What an Acting Coach Taught Me About Public Speaking

This is a guest post by Brian Owen. He is the discipleship pastor at Grace Fellowship United Methodist Church in Katy, Texas. His blog is here and you can follow him on Twitter. If you want to guest post on this blog, check out the guidelines here.

The great acting teacher Sanford Meisner defined acting as “living truthfully under imaginary circumstances.” But for many of us who communicate before an audience, whether as pastors, executives, educators, or lawyers, the temptation is to do the opposite, to act imaginarily under truthful circumstances.

Young Actor About to Start a Scene - Photo courtesy of ©iStockphoto.com/MicroWorks, Image #15438308

Photo courtesy of ©iStockphoto.com/MicroWorks

Fueled by a legitimate desire to deliver a powerful message, we craft our words, our presentation, and our delivery to such an extent that the drive to do our best can actually rob us of sharing a genuine moment with an audience.

Meisner’s unique approach to acting focuses on cultivating a real response with a scene partner and allowing the genuine emotional reaction to shape the performance on stage. As a pastor, I wondered what actors trained in the Meisner technique would say to those of us who practice public speaking.

During a recent question and answer session on the Meisner technique of acting, I asked Houston based acting coach and Meisner technique expert Kim Tobin what public speakers could learn from this method of acting. This is what she suggested:

  • Be nervous. When you step before an audience, allow yourself to experience your nervousness. Allow yourself to feel. Shutting down your emotions in an attempt to “pull yourself together” will disconnect you from your audience. Suppressing your nervousness will also suppress other emotions that add life and authenticity to your message.
  • Make eye contact. Look at the audience members. Make a connection with them. See the people sitting before you. Allow the humanity of the experience of communicating with others to actually happen. Refuse to allow your fear of connection with another to keep you from making eye contact. Speakers often avoid eye contact to avoid the feeling of vulnerability that comes with standing before an audience. The cost of this avoidance is too great. It will rob you of real contact, reducing your impact and influence.
  • Take detours. More than likely, you know your material. You’ve written your outline, you’ve practiced; you’ve gotten familiar with the content. It’s okay to take a tangent every now and then. “Play” with your material.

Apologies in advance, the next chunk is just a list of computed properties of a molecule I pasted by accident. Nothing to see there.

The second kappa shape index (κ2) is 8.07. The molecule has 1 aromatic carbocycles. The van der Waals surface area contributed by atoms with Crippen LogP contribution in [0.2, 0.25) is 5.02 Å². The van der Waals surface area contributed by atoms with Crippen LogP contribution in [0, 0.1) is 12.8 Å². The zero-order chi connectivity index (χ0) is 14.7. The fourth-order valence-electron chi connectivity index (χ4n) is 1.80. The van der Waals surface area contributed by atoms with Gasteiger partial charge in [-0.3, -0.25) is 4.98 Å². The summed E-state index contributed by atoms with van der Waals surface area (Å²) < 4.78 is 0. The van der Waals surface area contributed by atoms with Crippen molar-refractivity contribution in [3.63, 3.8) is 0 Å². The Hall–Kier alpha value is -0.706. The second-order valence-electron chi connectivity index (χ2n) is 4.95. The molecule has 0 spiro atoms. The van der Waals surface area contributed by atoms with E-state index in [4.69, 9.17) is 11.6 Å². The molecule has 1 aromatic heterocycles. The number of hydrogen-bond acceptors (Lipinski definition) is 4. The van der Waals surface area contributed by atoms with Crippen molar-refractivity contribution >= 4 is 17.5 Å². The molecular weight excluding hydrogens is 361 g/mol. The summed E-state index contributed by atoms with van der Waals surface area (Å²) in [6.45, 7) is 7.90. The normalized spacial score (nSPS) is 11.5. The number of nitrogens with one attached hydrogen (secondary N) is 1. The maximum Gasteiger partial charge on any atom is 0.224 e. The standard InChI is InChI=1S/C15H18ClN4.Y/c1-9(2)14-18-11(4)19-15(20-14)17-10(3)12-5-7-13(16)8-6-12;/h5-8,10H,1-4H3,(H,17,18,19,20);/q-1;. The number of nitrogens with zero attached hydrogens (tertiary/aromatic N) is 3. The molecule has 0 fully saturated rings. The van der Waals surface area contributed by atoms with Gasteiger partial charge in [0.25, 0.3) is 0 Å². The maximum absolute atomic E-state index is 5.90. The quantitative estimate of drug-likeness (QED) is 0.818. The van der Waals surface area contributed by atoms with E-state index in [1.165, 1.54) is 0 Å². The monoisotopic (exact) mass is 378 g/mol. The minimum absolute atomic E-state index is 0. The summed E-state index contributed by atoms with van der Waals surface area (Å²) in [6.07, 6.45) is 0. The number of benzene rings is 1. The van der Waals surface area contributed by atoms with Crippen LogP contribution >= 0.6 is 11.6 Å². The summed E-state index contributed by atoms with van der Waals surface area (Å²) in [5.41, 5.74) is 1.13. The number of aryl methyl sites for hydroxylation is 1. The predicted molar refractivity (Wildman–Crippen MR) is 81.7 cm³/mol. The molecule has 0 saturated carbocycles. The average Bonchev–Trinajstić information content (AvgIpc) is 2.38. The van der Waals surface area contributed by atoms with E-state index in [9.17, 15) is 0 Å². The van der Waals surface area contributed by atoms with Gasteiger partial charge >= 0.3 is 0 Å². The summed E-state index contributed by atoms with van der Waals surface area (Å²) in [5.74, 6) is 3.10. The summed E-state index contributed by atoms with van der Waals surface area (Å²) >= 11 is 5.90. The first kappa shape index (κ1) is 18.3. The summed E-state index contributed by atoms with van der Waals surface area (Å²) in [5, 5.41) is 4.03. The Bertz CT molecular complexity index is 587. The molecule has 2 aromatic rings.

• Pause. Too many public speakers fail to realize the power and importance of not speaking at times. Allow the gravity and weight of what has been spoken to settle on your listeners.
  • Messing up isn’t a bad thing. Making a mistake simply makes you more human and provides your audience an opportunity to empathize with you and connect with you. They will become your biggest supporters as you refocus on your content and move forward.

Kim’s perspective highlights the reality of the moment that is occurring between a speaker and his or her audience. This moment is not a dispensing of information from an automated machine. It is not merely a performance nor is it an opportunity to offer a flawless moment of oration. This isn’t about a perfect moment of communication. This is about a genuine, authentic encounter between human beings.

Our ability to impact others is not simply a result of the words we deliver. Our very presence touches the life of another. When you prepare for your next message, give thought not simply to how you might craft a better delivery. Give thought to how you might more fully offer yourself as much as you offer your message.

Question: How might this advice from an acting coach shape your next public speaking opportunity? You can leave a comment by clicking here.
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  • http://FollowingJesusSucks.org Shon Ridenour

    This is a fantastic post! I don’t do a a lot of public speaking, but I just recently performed my first wedding. I focused on doing many of the things you said, without even knowing what I was doing. In other words, I didn’t have your post to coach me before hand! :) But I knew I wanted to have a “genuine, authentic encounter between human beings.” After the ceremony, I can’t tell you how many people came up to me and said that it was the best wedding ceremony they’d ever been to. Wow! So humbling! But it shows that everything you said in this post is so true!

  • http://www.ryanhanley.com/2011/11/29/how-small-business-can-leverage-social-media-to-fight-back-against-their-big-business-competitors/ Ryan Hanley


    My first public speaking engagement of 2012 is in February… I really like #1, the idea of allowing yourself to be nervous and harnessing the energy for your presentation.  I’m going to use that…
    Excellent article!

    Thank you

    • http://www.the-white-stone.blogspot.com Brian Owen

      You’re welcome!   Glad the article was helpful.

  • Diane Yuhas